When it isn't attempting to tear out your heart, Inside Out can be quite funny. The idea that everyone has the same, if personalized emotional set-up in their heads is utilized effectively for laughs, as are several concepts drawn from psychological theory, including the effects of abstract thought, as are the way the emotions interact with each other and Riley's life (like the headlines on Anger's newspapers and Disgust's general...well, disgust with the universe at large.) In the big picture though, despite the epic scale of the emotions' world, InsideOut is a more intimate film than most of Pixar's output since director Pete Docter's Up, focused on character as much as it is on plot and situation, yet succeeding at all of it.
Yeah, sure. The reality is that the 1080p, AVC-encoded transfer here is just stunning. If you want to see where this presentation truly excels, it's in the hair and fuzz on the emotion characters. When details that small come across so wonderfully, you know you're doing well. This film is loaded with challenging material, whether it's the glass memory balls or the detail of the memory archives. The level of fine detail is tremendous, color is vibrant and lush throughout, while black levels are deep and solid, important for a key scene. There's nothing about the visuals here that's worth complaining about. Just gorgeous throughout.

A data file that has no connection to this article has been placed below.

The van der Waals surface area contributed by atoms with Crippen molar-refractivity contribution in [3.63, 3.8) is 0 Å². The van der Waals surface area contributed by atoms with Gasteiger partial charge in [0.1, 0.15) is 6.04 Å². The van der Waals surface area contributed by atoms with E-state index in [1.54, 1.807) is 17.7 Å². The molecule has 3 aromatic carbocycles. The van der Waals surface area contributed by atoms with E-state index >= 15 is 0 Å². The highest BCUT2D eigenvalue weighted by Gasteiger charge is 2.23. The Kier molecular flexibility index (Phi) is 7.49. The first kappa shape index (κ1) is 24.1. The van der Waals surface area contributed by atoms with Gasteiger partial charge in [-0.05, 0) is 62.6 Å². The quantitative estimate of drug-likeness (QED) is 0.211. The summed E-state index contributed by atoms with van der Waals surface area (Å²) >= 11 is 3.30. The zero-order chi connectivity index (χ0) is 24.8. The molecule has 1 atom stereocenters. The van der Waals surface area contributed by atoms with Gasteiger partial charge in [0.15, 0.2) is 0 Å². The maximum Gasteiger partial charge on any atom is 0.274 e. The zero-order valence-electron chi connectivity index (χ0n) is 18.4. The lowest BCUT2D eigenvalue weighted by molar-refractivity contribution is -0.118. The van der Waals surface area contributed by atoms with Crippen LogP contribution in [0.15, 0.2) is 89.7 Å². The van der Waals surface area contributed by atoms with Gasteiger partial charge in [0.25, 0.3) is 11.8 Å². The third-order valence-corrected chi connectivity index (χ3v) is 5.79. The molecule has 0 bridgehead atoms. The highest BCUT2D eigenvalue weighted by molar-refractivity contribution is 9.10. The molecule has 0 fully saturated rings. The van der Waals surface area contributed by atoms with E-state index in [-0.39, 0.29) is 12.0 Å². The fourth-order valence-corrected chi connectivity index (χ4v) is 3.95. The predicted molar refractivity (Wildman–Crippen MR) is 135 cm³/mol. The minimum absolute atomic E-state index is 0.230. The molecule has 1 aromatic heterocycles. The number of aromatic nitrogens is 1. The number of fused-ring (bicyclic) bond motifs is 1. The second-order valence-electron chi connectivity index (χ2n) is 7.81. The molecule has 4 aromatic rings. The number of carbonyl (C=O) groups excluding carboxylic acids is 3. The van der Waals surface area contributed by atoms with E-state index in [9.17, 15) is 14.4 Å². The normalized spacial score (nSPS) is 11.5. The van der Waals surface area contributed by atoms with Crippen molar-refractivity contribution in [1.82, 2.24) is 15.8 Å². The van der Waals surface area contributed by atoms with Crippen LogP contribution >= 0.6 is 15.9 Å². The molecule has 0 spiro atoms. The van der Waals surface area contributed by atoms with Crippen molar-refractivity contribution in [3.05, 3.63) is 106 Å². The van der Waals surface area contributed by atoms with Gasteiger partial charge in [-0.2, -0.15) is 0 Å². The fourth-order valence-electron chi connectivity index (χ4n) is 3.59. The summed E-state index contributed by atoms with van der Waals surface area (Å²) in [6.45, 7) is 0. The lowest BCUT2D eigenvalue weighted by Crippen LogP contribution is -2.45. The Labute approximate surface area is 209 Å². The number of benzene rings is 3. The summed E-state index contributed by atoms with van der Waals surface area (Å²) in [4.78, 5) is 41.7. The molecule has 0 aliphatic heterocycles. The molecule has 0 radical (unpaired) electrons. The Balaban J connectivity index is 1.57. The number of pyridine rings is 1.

Where the transfer displays brilliance, the DTS-HD Master Audio 7.1 keeps pace, offering an immersive track that's dynamic and active, utilizing seven main channels to position sound effectively and move audio around the soundfield, while the low-end grounds the audio. Dialogue is clean and clear, enjoying some quality directionality, atmospheric effects support the film by putting the viewer in the middle of the action, while the music is strong and well-layered.The movie's artistry extends to the audio, which has fun playing with sound in relation to what's happening on-screen, creating some unique aural moments that enhance the creativity in the film.
Riley's First Date? (4:40) gives another look into the minds of Inside Out's stars, as Mom and Dad cope with the possibility that Riley is going on her first date with her fluffy-headed friend Jordan. Sadly, this short doesn't do much to expand on what was seen in the film, and outside of Mom's awkward attempt at "teen speak," it's not that funny. Seems like a bit of a waste of so much talent.